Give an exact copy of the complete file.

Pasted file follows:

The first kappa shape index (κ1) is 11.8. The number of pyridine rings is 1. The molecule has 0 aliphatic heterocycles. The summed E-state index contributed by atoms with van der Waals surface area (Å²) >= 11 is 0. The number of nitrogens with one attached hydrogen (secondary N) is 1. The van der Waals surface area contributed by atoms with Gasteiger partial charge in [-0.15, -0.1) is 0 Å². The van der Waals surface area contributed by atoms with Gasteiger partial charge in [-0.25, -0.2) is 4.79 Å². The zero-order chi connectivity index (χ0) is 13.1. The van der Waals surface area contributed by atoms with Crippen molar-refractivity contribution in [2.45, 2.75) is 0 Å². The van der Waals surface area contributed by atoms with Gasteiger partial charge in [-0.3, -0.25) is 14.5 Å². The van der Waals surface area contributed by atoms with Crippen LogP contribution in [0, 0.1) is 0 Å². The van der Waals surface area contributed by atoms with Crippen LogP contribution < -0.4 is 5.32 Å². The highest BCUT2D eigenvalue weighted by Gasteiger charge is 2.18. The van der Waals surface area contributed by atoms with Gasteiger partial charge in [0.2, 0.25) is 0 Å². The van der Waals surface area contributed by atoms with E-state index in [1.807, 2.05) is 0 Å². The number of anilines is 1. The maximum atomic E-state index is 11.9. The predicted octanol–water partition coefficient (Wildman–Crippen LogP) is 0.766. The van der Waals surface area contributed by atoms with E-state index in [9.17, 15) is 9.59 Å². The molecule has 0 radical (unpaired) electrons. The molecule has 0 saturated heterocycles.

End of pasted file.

The first kappa shape index (κ1) is 11.8. The number of pyridine rings is 1. The molecule has 0 aliphatic heterocycles. The summed E-state index contributed by atoms with van der Waals surface area (Å²) >= 11 is 0. The number of nitrogens with one attached hydrogen (secondary N) is 1. The van der Waals surface area contributed by atoms with Gasteiger partial charge in [-0.15, -0.1) is 0 Å². The van der Waals surface area contributed by atoms with Gasteiger partial charge in [-0.25, -0.2) is 4.79 Å². The zero-order chi connectivity index (χ0) is 13.1. The van der Waals surface area contributed by atoms with Crippen molar-refractivity contribution in [2.45, 2.75) is 0 Å². The van der Waals surface area contributed by atoms with Gasteiger partial charge in [-0.3, -0.25) is 14.5 Å². The van der Waals surface area contributed by atoms with Crippen LogP contribution in [0, 0.1) is 0 Å². The van der Waals surface area contributed by atoms with Crippen LogP contribution < -0.4 is 5.32 Å². The highest BCUT2D eigenvalue weighted by Gasteiger charge is 2.18. The van der Waals surface area contributed by atoms with Gasteiger partial charge in [0.2, 0.25) is 0 Å². The van der Waals surface area contributed by atoms with E-state index in [1.807, 2.05) is 0 Å². The number of anilines is 1. The maximum atomic E-state index is 11.9. The predicted octanol–water partition coefficient (Wildman–Crippen LogP) is 0.766. The van der Waals surface area contributed by atoms with E-state index in [9.17, 15) is 9.59 Å². The molecule has 0 radical (unpaired) electrons. The molecule has 0 saturated heterocycles.